Are the ESSA requirements that replaced No Child Left Behind working?

 (AP Photo/Rodrigo Abd, File)

This week, the Senate Health, Education, Labor and Pensions (HELP) committee held a hearing to evaluate state’s education proposals under the Every Student Succeeds Act (ESSA).

The ESSA Act, passed with bipartisan support in 2015, reformed and replaced the No Child Left Behind Program after educators argued that the “one size fits all” model was failing students. Under ESSA the states can address their unique challenges and allocate federal funds how they see fit. Each state, with the exceptions of the two that were affected by the recent hurricanes (i.e. Texas and Florida), were required to send in their budget plans to the Department of Education by September 18th.

Secretary of Education Betsy DeVos has 120 days from the time the plan was submitted to approve or revise it. So far, DeVos has received criticism for being too lenient with her approvals and not following the guidelines Congress outlined in the ESSA legislation. During Tuesday’s hearing, Senate Democrats and Republicans discussed the successes and failures of the program’s guidelines with education leaders.

Of the challenges discussed, was the lack of clarity in many states proposed plans. Outside groups that have studied ESSA have criticized educators for not outlining clear guidelines to address “chronically low-performing schools.” Dr. David Steiner, the Executive Director of Johns Hopkins Institute for Education Policy, has studied the states proposed plans and testified before the committee.

“Some plans are deeply vague about consistently underperforming subgroups,” Steiner said.

Based off of the submitted plans, Steiner expressed his concern with the lack of data schools are using to evaluate their proposals.

“In multiple state plans, the plans for assisting low performing schools lack all specificity and make no mention of evidence-based practices,” Steiner said.

The education expert revealed that at least one state doesn’t even meet the ESSA testing requirements for students. ESSA is designed so that local leaders and educators can collaborate on ways to better their schools, but experts who have reviewed the state’s proposals graded the plans overall to be ‘mediocre.’

Other concerns mentioned during the two-hour hearing addressed the stigma of career and technical programs, the lack of transparency for standardized tests, and ways to incentivize teachers to perform at the top level in low performing schools.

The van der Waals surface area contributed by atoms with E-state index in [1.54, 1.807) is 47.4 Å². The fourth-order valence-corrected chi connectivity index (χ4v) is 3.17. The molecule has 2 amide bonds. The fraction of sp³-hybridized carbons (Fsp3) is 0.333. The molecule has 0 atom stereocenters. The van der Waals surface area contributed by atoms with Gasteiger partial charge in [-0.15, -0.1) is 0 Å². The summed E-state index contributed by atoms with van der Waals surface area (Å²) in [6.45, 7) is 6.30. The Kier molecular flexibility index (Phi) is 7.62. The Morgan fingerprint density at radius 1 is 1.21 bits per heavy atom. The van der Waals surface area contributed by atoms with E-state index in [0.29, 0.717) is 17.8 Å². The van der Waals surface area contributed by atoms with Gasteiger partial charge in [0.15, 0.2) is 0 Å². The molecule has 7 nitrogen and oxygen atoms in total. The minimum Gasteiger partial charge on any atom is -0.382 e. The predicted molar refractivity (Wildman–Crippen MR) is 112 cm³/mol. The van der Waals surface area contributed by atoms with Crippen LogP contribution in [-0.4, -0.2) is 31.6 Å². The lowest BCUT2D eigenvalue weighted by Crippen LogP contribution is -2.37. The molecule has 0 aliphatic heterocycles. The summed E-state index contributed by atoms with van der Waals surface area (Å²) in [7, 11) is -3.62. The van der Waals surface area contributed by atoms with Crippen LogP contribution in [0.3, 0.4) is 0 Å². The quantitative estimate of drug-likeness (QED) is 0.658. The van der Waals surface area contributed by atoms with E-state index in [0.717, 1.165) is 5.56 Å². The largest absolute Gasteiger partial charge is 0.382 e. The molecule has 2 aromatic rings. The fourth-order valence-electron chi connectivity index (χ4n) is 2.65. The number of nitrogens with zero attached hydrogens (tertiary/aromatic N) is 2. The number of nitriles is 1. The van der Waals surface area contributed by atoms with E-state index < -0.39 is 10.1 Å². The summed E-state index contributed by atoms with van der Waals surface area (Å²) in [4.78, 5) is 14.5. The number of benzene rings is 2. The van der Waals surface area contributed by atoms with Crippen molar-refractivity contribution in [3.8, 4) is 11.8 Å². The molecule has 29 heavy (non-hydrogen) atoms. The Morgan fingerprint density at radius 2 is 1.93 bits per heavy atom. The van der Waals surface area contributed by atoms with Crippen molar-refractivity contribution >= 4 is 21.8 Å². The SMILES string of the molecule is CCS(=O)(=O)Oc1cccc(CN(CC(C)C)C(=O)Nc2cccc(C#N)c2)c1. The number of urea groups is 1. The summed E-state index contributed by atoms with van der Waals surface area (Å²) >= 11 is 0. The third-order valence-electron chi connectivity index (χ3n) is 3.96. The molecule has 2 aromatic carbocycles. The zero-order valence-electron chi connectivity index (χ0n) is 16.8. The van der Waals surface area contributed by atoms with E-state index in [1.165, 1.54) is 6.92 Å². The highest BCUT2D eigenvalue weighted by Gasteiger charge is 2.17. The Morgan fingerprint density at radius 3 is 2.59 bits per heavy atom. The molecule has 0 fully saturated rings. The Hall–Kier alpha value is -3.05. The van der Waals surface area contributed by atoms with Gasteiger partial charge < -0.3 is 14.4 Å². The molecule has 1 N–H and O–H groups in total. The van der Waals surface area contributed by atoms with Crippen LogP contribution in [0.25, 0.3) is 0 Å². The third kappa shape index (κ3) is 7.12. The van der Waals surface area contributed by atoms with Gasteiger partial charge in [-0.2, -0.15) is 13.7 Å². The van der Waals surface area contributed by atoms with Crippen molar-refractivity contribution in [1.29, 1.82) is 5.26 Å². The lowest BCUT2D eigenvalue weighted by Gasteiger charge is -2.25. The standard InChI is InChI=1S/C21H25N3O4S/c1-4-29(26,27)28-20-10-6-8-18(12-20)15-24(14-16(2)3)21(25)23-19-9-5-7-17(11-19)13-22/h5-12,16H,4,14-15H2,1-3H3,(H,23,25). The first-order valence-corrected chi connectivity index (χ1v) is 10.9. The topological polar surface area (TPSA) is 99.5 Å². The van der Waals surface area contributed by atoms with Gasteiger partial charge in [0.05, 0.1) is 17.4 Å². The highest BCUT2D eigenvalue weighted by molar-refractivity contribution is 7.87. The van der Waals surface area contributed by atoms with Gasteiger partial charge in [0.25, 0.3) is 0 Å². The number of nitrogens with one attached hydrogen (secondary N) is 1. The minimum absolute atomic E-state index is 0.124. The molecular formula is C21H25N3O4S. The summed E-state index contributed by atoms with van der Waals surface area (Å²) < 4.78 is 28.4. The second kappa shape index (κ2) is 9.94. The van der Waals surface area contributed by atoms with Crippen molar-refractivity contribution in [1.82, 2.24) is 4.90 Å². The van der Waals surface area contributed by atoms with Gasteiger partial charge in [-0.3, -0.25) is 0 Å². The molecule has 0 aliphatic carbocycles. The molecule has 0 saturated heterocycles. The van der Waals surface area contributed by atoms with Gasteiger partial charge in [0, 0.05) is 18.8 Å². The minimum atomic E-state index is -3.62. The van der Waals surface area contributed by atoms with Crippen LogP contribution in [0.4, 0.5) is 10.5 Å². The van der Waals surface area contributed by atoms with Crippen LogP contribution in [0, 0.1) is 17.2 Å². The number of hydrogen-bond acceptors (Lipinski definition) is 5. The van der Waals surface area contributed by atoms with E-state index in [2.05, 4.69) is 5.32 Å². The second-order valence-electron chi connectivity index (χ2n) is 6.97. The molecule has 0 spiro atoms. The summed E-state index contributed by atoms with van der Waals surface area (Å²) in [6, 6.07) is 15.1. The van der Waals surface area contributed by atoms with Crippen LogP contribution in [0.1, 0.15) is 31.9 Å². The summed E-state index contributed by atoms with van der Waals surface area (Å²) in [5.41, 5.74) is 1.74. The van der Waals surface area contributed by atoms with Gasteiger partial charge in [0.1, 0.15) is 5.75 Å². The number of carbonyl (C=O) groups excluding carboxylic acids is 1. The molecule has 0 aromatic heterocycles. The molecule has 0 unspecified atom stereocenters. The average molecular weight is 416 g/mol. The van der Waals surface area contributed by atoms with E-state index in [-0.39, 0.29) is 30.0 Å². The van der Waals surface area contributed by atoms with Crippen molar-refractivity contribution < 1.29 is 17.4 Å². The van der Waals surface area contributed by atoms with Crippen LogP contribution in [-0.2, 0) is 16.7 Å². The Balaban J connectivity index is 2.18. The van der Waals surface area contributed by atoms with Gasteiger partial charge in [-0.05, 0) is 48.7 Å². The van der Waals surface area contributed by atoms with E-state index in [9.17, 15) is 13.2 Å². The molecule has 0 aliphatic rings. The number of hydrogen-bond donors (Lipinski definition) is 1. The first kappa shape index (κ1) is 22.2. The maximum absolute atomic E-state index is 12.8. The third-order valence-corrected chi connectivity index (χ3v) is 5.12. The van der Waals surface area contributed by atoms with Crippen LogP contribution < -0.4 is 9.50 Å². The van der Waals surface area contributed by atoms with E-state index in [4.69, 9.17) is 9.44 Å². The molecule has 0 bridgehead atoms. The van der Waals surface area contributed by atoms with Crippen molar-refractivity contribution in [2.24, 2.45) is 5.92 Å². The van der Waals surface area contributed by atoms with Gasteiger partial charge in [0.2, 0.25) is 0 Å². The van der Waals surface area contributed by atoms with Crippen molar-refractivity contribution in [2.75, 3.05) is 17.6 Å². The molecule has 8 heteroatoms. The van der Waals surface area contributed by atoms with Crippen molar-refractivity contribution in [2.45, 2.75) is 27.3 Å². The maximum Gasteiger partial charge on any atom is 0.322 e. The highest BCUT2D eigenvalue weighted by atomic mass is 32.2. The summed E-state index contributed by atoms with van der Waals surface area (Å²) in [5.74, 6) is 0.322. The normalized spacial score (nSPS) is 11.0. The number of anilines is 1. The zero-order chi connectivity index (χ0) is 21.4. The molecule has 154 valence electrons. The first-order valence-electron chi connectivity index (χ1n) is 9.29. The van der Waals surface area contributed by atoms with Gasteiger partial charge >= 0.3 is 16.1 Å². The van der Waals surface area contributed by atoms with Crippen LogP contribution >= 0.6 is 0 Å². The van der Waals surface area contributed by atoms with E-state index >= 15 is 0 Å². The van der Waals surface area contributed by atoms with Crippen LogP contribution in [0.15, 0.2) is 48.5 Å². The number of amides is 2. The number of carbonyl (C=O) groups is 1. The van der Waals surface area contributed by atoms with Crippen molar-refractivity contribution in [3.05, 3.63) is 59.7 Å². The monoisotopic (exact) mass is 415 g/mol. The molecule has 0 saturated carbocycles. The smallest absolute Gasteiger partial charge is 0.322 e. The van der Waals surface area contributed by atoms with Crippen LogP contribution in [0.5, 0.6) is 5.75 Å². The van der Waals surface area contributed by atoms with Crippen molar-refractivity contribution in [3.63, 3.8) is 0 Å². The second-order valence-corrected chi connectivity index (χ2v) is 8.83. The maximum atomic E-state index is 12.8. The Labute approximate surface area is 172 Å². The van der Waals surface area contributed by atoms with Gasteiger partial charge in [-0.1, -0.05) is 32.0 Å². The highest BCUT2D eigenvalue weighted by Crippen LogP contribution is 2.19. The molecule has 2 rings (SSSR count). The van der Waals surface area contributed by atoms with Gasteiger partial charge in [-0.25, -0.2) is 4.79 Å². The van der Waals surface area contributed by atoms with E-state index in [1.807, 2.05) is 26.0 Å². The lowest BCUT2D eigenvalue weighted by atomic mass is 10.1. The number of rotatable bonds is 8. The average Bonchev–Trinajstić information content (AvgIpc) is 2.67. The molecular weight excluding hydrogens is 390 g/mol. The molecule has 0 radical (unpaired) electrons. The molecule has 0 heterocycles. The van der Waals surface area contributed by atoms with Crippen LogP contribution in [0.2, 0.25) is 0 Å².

Chairman Lamar Alexander (R-TN) commended three states for their exemplary ESSA plans.

“Tennessee, Louisiana, and New Mexico have taken the most advantage of the flexibility we offered under the law in creating innovative state plans,” Alexander said.

Education leaders from these top three states testified at the hearing to discuss the successes of their plans.

The chairman applauded his home state, Tennessee, for including a “Ready Graduate Indicator” which assesses student preparedness for the workforce, college, or the military.

Louisiana has placed a high focus on developing career specific and technical courses to better prepare students for jobs after graduation. The state also revised their teacher review process through a “growth to mastery” program that outlines targets students must achieve for the teacher to receive the highest rating.

New Mexico has utilized their ESSA resources to offer more services to students who may need extra help in a specific subject. Applauding the federal government for giving powers back to the states, the New Mexico Secretary of Education said his state used the flexibility as the legislation intended, and met with local educators and parents about the support that students need.

While the three states vary in their approaches, they were applauded by the Senate members for their proposals to the Department of Education.


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